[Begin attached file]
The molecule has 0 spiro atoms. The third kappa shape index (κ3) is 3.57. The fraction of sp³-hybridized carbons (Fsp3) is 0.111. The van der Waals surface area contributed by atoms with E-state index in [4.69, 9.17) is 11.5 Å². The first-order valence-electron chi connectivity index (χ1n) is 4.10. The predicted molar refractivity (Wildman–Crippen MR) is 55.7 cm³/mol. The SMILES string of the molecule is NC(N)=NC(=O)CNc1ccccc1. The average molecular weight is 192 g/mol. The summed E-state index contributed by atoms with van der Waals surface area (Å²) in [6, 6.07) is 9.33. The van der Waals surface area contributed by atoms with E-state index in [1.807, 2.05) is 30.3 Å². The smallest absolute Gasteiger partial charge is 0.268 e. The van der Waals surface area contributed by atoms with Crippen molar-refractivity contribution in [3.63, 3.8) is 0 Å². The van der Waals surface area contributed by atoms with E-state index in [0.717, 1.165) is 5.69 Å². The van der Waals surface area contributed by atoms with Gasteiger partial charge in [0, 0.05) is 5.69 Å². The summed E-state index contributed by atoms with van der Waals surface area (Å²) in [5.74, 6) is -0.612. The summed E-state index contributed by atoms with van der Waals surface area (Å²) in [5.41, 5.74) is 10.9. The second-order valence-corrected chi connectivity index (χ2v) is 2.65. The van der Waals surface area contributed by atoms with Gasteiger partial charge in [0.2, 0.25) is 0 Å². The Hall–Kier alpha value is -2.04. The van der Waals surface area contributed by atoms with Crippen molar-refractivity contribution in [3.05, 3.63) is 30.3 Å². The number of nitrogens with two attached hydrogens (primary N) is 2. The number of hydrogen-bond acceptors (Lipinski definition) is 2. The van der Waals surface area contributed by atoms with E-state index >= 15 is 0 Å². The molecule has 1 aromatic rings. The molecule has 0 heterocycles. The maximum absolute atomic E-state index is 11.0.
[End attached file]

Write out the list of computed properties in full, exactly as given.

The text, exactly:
The molecule has 0 spiro atoms. The third kappa shape index (κ3) is 3.57. The fraction of sp³-hybridized carbons (Fsp3) is 0.111. The van der Waals surface area contributed by atoms with E-state index in [4.69, 9.17) is 11.5 Å². The first-order valence-electron chi connectivity index (χ1n) is 4.10. The predicted molar refractivity (Wildman–Crippen MR) is 55.7 cm³/mol. The SMILES string of the molecule is NC(N)=NC(=O)CNc1ccccc1. The average molecular weight is 192 g/mol. The summed E-state index contributed by atoms with van der Waals surface area (Å²) in [6, 6.07) is 9.33. The van der Waals surface area contributed by atoms with E-state index in [1.807, 2.05) is 30.3 Å². The smallest absolute Gasteiger partial charge is 0.268 e. The van der Waals surface area contributed by atoms with Crippen molar-refractivity contribution in [3.63, 3.8) is 0 Å². The van der Waals surface area contributed by atoms with E-state index in [0.717, 1.165) is 5.69 Å². The van der Waals surface area contributed by atoms with Gasteiger partial charge in [0, 0.05) is 5.69 Å². The summed E-state index contributed by atoms with van der Waals surface area (Å²) in [5.74, 6) is -0.612. The summed E-state index contributed by atoms with van der Waals surface area (Å²) in [5.41, 5.74) is 10.9. The second-order valence-corrected chi connectivity index (χ2v) is 2.65. The van der Waals surface area contributed by atoms with Gasteiger partial charge in [0.2, 0.25) is 0 Å². The Hall–Kier alpha value is -2.04. The van der Waals surface area contributed by atoms with Crippen molar-refractivity contribution in [3.05, 3.63) is 30.3 Å². The number of nitrogens with two attached hydrogens (primary N) is 2. The number of hydrogen-bond acceptors (Lipinski definition) is 2. The van der Waals surface area contributed by atoms with E-state index >= 15 is 0 Å². The molecule has 1 aromatic rings. The molecule has 0 heterocycles. The maximum absolute atomic E-state index is 11.0.